discussion of introductory chapter - premodern poetry

 Please read all the way down. At the four stars (****) there's a question
 I ask and hope that some 88'ers will answer and then that other 88'ers
 will further discuss by responding to the answers (in other words: let's
 TALK about this).

Okay, now, while a few more 88'ers continue to introduce themselves, let's
talk our way through the

	introductory chapter

of our course.

You've read--or should have read, or should be reading now--an excerpt
from Edwin Markham's popular poem about Abe Lincoln, an excerpt from a
famous poem by William Vaughn Moody called "Gloucester Moors" and a short
poem by Allen Ginsberg's father! There were two audio files and one
text file to help you understand these 

	pre-modern poems

in the context of what came next--the modernist revolution that rejected
this kind of poetry as 

	hackneyed or cliched
	too easy
	(and worse).

So if we want to understand modernism (coming in chapter two of the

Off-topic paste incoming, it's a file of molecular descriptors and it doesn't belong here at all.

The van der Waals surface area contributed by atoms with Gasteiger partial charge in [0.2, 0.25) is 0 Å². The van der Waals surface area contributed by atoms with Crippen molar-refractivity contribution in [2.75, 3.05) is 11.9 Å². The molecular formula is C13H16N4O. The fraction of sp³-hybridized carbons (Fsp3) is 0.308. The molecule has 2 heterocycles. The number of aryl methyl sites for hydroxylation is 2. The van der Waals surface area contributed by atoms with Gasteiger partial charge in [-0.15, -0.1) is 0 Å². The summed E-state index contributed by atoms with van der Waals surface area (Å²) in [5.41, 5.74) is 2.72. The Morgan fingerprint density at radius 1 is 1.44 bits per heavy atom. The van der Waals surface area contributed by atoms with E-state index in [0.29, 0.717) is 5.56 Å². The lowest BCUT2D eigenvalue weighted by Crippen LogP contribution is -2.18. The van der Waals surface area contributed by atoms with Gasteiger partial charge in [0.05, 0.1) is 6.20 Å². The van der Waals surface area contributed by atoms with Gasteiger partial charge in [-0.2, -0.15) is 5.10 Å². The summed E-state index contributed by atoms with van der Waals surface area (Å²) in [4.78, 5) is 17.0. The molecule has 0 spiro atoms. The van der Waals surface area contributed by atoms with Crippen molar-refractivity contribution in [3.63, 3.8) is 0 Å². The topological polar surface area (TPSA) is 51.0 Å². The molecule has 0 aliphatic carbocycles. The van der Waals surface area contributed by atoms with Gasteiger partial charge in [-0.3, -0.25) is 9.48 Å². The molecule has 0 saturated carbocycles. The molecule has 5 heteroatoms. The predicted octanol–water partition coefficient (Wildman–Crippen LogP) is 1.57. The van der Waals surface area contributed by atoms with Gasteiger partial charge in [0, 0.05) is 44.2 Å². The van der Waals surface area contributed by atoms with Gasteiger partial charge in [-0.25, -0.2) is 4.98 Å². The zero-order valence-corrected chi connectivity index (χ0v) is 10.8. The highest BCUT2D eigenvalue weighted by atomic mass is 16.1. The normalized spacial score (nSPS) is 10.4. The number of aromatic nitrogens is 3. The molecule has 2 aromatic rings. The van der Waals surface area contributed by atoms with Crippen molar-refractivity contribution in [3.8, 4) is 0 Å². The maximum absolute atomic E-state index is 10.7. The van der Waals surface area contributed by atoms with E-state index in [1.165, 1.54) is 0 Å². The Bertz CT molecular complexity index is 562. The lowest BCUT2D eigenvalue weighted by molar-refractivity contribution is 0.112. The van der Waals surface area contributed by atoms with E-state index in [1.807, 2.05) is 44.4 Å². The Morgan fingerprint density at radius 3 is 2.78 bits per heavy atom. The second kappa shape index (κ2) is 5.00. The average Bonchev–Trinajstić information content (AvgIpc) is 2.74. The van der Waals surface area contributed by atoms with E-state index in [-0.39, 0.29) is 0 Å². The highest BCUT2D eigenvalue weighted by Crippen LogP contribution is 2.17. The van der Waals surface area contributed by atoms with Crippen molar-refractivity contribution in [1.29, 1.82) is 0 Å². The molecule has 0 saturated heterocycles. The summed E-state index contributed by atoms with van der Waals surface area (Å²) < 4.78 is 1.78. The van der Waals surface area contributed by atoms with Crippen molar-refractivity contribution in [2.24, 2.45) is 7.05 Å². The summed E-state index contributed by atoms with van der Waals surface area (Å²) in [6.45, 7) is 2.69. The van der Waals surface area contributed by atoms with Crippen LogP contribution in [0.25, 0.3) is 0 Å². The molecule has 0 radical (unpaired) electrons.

course) we had best understand the kind of pre-modern poetry the
modernists loved to hate.

    So what's *really* so bad about this passage from Markham's poem?

	Up from log cabin to the Capitol, 
        One fire was on his spirit, one resolve-- 
        To send a keen ax to the root of wrong, 
        Clearing a free way for the feet of God, 
        The eyes of conscience testing every stroke, 
        To make his deed the measure of a man. 
        He built the rail-pile as he built the State, 
        Pouring his splendid strength through every blow: 
        The grip that swung the ax in Illinois 
        Was on the pen that set a people free. 

    Do you agree with the general criticism by the modernists of
    this kind of late-Victorian poetry that it's wordy, emptily
    rhetorical, sentimental, hackneyed, bloated or overwritten,
    etc.? If you agree, then what specifically makes you say that
    about *this* passage?

So, 88'ers, let's hear it. Who's first?

  in sunny (again) Philly

navigate 88v: schedule | key | home | PAPERs | | m a i l the s t a f f